President-elect Trump said he would withdraw from TPP on his first day in office. Japan’s PM Abe said the TPP would be meaningless without U.S. participation. House Ways & Means Chairman Kevin Brady, Trade Subcommittee Chairman Dave Reichert, and Senate Finance Committee Chairman Orrin Hatch say TPP is still possible. Asked how he plans to persuade Trump to reconsider his stance on the Asia-Pacific deal, Hatch said, “well, I’m fairly persuasive sometimes.”
President-elect Trump said in a YouTube video that “On day one, … I am going to issue a notification of intent to withdraw from the Trans-Pacific Partnership.”
Japan’s Prime Minister Abe said “The TPP would be meaningless without the United States,” since the U.S. accounts for 60.3% of the combined GDP of the TPP countries. Japan is a distant second at 17.7%.
TPP’s Chapter 30 provides that the TPP will enter into force on Jun 1, 2018, two years and 60 days after signing on Feb 4, 2016, if at least six TPP members accounting for 85% of the combined 2013 GDP of the 12 TPP members, have ratified the agreement.
Both the U.S. and Japan must ratify for the TPP to go into effect since together they account for 78% of TPP GDP. The remaining 7% and four TPP countries to meet the requirement would be from Canada (6.6%), Australia (5.6%), and Mexico (4.5%), while the other seven account for about 1% or less each: Malaysia (1.2%), Singapore (1.1%), Chile (1.0%), Peru (0.7%), New Zealand (0.7%), Vietnam (0.6%), and Brunei (0.1%).
“Do I think the TPP may go forward? Yes, I do,” said Reichert, Chairman of the House Ways & Means Trade Subcommittee. “It could be bilateral agreements, it could be multilateral agreements in pieces, it could be all in one piece. But I’m not going to give up on it.”
Reichert says the path forward is to focus on the specifics of the deal. “The substance of the agreement drives the process,” Reichert said. “So if we can get to a place where the substance is agreeable to the members, the issues that they have concerns over have been addressed, then the process moves forward.”
Ways & Means Committee Chairman Kevin Brady (R-TX) has met with President-elect Donald Trump’s transition team to talk about trade issues and intends to establish a “regular ongoing” dialogue, including making the case to Trump that a trade agreement in the Asia-Pacific is crucial to growing the U.S. economy.
The immediate future of the TPP may look dim, at least in the United States, but Brady said that aspects of it — if not the deal itself — can and should be preserved and revived later on down the road. Rather than simply withdrawing from the TPP, Brady said it should be fixed.
Senate Finance Committee Chairman Orrin Hatch said the Trans-Pacific Partnership can be ratified under President Trump even if it begins as a bilateral deal with Japan, emphasizing that his plan would be in accord with Trump’s pledge to pursue fair, bilateral trade deals instead of larger regional ones.
“I think if we could sign up with Japan we’d get a lot of other countries too,” he said. “I mean the real problem here has been Australia and they’ve acted reprehensibly in my eyes, although I’m sure they feel that from their standpoint they’re doing what’s right.”
Asked how he plans to persuade Trump to reconsider his stance on the Asia-Pacific deal, Hatch said, “well, I’m fairly persuasive sometimes.”
Perhaps this refers to the broad jurisdiction of the Finance Committee, as explained on the U.S. Senate website: “The Committee concerns itself with matters relating to: taxation and other revenue measures generally, and those relating to the insular possessions; bonded debt of the United States; customs, collection districts, and ports of entry and delivery; reciprocal trade agreements; tariff and import quotas, and related matters thereto; the transportation of dutiable goods; deposit of public moneys; general revenue sharing; health programs under the Social Security Act, including Medicare, Medicaid, the Children’s Health Insurance Program (CHIP), Temporary Assistance to Needy Families (TANF) and other health and human services programs financed by a specific tax or trust fund; and national social security.” http://www.finance.senate.gov/about/jurisdiction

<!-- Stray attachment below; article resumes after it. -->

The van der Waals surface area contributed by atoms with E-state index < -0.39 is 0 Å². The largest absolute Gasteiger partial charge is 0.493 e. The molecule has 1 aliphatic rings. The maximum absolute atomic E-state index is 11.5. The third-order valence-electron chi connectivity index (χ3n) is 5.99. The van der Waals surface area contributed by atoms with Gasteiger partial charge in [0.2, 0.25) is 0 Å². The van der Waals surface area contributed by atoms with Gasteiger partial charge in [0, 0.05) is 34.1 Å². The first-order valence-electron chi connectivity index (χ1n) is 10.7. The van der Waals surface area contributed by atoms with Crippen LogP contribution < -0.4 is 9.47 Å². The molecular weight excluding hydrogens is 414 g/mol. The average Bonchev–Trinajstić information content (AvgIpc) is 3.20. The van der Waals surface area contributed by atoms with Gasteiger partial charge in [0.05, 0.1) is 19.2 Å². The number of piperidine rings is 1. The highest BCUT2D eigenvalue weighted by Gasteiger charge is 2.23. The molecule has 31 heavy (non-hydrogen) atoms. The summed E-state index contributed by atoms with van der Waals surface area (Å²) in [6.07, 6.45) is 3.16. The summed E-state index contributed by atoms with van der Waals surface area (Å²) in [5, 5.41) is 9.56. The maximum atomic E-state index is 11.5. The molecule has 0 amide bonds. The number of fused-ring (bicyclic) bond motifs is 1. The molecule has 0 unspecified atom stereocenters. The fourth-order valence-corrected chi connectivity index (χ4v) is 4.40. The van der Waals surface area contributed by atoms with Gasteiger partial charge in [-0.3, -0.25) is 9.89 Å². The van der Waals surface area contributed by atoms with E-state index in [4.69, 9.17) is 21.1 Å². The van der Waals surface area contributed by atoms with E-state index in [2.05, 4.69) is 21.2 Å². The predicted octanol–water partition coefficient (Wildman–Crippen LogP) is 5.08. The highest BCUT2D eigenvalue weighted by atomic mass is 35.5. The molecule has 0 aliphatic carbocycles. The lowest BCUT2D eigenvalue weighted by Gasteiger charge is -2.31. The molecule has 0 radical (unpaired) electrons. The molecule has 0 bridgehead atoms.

It is conceivable that a new US Administration could seek to “correct” the flaws of the TPP to make it sellable to a domestic constituency. It would have to do this in a manner that did not reopen the entire text of the treaty or negotiations between all parties. But it’s not beyond the wit of lawyer, trade negotiator and politician to figure out how to do this. The TPP itself is, in essence, a series of bilateral commitments under a plurilateral umbrella. Attached to it are a series of bilateral exchanges of letters between some of the members on specific commitments, perhaps a similar device could be used to “tweak” the TPP sufficiently to allow U.S. ratification.
Rep. Dave Reichert thinks TPP is not dead, Nov 29. 2016
Brady in ‘regular ongoing discussion’ with Trump transition team on trade, Dec 1, 2016 (subscription)
Ways & Means Committee Chairman Kevin Brady (R-TX) said he has met with President-elect Donald Trump’s transition team to talk about trade issues and intends to establish a “regular ongoing” dialogue, including making the case to Trump that a trade agreement in the Asia-Pacific is crucial to growing the U.S. economy.
Hatch confident Trump can be persuaded to change his mind on TPP, Inside World Trade, Dec 1, 2016 (subscription)
Senate Finance Committee Chairman Orrin Hatch (R-UT) this week doubled down on his claim that the Trans-Pacific Partnership can be ratified under President Trump even if it begins as a bilateral deal with Japan, maintaining that the president-elect will reconsider his stance once he realizes the consequences of withdrawal.
Orrin Hatch holds the cards on TPP trade deal, Politico, Oct 19, 2015